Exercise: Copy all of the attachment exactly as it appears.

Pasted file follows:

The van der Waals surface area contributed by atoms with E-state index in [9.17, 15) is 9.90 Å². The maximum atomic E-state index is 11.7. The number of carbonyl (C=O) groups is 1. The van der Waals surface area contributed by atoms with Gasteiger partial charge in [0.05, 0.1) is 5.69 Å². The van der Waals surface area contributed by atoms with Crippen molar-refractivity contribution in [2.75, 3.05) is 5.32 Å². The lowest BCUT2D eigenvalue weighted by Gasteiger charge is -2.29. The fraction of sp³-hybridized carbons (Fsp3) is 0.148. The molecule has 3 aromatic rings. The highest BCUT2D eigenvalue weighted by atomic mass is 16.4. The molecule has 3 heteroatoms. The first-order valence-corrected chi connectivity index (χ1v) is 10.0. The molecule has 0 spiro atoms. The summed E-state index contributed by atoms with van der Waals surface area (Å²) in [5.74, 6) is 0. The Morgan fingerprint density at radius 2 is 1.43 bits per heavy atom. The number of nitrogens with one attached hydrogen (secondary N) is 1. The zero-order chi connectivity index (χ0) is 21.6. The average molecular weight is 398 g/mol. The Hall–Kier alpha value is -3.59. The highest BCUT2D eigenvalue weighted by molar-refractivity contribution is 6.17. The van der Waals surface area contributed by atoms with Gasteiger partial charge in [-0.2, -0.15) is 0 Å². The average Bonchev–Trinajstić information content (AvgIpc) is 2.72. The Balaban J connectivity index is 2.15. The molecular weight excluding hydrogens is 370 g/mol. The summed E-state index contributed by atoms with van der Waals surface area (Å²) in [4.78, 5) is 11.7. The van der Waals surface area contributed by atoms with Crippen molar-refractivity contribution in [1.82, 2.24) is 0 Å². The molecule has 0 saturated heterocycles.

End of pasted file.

The van der Waals surface area contributed by atoms with E-state index in [9.17, 15) is 9.90 Å². The maximum atomic E-state index is 11.7. The number of carbonyl (C=O) groups is 1. The van der Waals surface area contributed by atoms with Gasteiger partial charge in [0.05, 0.1) is 5.69 Å². The van der Waals surface area contributed by atoms with Crippen molar-refractivity contribution in [2.75, 3.05) is 5.32 Å². The lowest BCUT2D eigenvalue weighted by Gasteiger charge is -2.29. The fraction of sp³-hybridized carbons (Fsp3) is 0.148. The molecule has 3 aromatic rings. The highest BCUT2D eigenvalue weighted by atomic mass is 16.4. The molecule has 3 heteroatoms. The first-order valence-corrected chi connectivity index (χ1v) is 10.0. The molecule has 0 spiro atoms. The summed E-state index contributed by atoms with van der Waals surface area (Å²) in [5.74, 6) is 0. The Morgan fingerprint density at radius 2 is 1.43 bits per heavy atom. The number of nitrogens with one attached hydrogen (secondary N) is 1. The zero-order chi connectivity index (χ0) is 21.6. The average molecular weight is 398 g/mol. The Hall–Kier alpha value is -3.59. The highest BCUT2D eigenvalue weighted by molar-refractivity contribution is 6.17. The van der Waals surface area contributed by atoms with Gasteiger partial charge in [-0.2, -0.15) is 0 Å². The average Bonchev–Trinajstić information content (AvgIpc) is 2.72. The Balaban J connectivity index is 2.15. The molecular weight excluding hydrogens is 370 g/mol. The summed E-state index contributed by atoms with van der Waals surface area (Å²) in [4.78, 5) is 11.7. The van der Waals surface area contributed by atoms with Crippen molar-refractivity contribution in [1.82, 2.24) is 0 Å². The molecule has 0 saturated heterocycles.